Canadian Longevity Alliance


By Franco Cortese   

The Canadian Longevity Alliance (CLA) is the recently-inaugurated Canadian arm of the International Longevity Alliance, an international organization dedicated to social advocacy, activism and lobbying for an increase in the funding allocated by government and academia to life-extension research. The kinds of initiatives practiced by the ILA include both grassroots-level activism and petitioning, higher-level petitioning to larger governmental and regulatory bodies, and proposals for legislative change and reform regarding both the funding life-extension research receives as well as the regulations applying the research, development and proliferation of emerging medical therapies. The CLA will focus on representing the mission and vision of the ILA, and their policy and law-change initiatives, on the Canadian front. A shorter-term focus will be forming a network of Canadian activists, providing activists with free resources (like printable signs, petitions and informative literature to distribute to interested onlookers) to help reduce the logistical challenges facing activists and demonstration-organizers in organizing and implementing an activism demonstration, encouraging activists to become advocates on behalf of the CLA at speaking engagements and events, encouraging activists to directly participate in education and outreach initiatives, and organizing effective and actionable activist demonstrations in Canadian locales. A longer-term focus is formulating law-change proposals, tailored to the specificities and unique legislative landscape of Canadian law, and pushing for their review by the appropriate Canadian legislative and regulatory bodies. We also encourage active debate, discussion, research and scholarship amongst our members and the public on ways to increase the effectiveness of longevity advocacy, activism and lobbying and to make such activities more actionable. One specific message relating to effective political lobbying for longevity research that we would like to espouse in a more detailed and formal fashion is the following: that if life-extension is to become a serious political topic, it should ally itself very explicitly in terms of policy and platform with notion of (1) the longevity dividend and (2) the notion, advocated most prominently by David Kekich of MaxLife Foundation, that healthcare in general and life-extension therapies in particular will constitute one of the most lucrative investment sectors in the coming decades. Furthermore, longevity politics should mount its call in tandem with the aging of the baby-boomers, who constitute a very large portion of the voting demographic. Never before will so many voters be so old, and so ready to see the appeal of the longevity dividend. While many attempts to bring life-extension into the realm of politics have come from underlying humanitarian concerns (e.g. that 100,000 people die per day due to age-related diseases and ill-health that are in principle preventable, and that this constitutes a humanitarian crisis), and legitimately so, we feel that longevity will have a better likelihood of becoming a viable political topic by focusing on the massive economic benefits that could result from investment in life-extension therapies, for instance avoiding the enormous strain on the healthcare system expected to result from (ineffectively) treating the age-related diseases of the aging baby-boomers once their age-related diseases have progressed. By focusing on economics, longevity could become a viable political topic with more weight and more pull.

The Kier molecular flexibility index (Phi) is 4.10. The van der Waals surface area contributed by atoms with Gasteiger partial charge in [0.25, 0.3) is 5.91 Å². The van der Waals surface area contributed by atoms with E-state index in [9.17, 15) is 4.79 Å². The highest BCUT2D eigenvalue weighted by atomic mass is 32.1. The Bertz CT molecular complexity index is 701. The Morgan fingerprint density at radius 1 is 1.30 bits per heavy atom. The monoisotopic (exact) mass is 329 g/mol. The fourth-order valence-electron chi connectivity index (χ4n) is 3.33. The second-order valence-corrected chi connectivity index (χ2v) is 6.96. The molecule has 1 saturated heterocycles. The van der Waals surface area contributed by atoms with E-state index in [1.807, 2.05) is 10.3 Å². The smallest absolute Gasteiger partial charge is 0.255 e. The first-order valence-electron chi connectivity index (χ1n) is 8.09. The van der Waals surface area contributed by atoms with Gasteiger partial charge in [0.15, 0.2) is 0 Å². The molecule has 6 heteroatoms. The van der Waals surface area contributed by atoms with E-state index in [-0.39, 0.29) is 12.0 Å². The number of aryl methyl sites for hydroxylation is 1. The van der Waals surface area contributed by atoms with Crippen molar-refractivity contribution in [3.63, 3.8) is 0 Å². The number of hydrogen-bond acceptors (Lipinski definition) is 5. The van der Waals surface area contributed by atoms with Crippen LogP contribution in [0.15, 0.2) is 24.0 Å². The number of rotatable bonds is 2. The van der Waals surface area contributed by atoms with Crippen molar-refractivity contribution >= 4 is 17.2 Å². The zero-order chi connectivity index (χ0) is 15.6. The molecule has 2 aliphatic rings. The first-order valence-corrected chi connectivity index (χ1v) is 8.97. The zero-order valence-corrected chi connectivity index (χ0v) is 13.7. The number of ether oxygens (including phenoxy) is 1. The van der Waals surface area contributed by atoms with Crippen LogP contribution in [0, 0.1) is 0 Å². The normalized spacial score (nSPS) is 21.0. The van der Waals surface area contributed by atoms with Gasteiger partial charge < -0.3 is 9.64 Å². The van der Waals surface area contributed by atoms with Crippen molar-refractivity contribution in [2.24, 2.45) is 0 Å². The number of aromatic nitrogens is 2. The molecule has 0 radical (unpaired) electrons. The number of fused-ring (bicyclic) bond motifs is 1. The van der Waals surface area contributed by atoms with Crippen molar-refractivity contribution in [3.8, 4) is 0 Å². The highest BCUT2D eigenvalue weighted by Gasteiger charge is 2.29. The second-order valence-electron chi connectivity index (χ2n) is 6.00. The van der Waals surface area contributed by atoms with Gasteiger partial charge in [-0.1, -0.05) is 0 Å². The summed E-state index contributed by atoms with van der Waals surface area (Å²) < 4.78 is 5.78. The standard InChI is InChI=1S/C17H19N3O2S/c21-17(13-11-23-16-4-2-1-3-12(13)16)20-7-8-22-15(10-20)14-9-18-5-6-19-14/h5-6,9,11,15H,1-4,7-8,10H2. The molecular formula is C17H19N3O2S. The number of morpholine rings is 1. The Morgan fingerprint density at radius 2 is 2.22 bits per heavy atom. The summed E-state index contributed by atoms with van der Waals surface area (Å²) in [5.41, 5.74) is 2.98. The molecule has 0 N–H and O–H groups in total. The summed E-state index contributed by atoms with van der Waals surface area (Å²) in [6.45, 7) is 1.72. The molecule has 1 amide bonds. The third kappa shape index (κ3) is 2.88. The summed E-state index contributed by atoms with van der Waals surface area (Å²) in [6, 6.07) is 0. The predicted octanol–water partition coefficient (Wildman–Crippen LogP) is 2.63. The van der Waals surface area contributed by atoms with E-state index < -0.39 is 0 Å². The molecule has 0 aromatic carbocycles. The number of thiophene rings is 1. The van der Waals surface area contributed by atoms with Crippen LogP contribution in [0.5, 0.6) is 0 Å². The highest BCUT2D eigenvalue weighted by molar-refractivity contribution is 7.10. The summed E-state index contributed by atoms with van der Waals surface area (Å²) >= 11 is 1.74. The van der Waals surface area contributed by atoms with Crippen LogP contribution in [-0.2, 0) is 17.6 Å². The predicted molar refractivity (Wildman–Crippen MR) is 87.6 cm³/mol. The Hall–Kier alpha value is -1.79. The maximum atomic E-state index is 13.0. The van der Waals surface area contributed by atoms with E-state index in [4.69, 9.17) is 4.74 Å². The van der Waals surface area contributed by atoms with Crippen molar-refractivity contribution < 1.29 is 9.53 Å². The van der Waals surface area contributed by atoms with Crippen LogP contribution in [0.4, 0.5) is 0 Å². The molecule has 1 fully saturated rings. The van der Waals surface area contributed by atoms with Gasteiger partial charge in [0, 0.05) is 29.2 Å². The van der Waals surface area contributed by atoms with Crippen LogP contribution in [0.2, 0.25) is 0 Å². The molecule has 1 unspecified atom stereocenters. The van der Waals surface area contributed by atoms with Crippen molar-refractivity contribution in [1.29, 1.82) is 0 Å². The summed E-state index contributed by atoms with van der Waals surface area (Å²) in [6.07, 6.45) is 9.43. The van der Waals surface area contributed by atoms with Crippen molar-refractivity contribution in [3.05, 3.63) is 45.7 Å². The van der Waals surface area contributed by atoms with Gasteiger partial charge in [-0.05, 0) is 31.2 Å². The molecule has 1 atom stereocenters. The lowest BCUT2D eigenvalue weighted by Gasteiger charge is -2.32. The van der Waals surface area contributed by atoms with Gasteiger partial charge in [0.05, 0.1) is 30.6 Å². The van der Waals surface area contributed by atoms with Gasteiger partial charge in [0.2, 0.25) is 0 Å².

The CLA is proud to join the growing number of national branches of the International Longevity Alliance, and to support their mission, vision, and initiatives on Canadian ground. Please visit the group: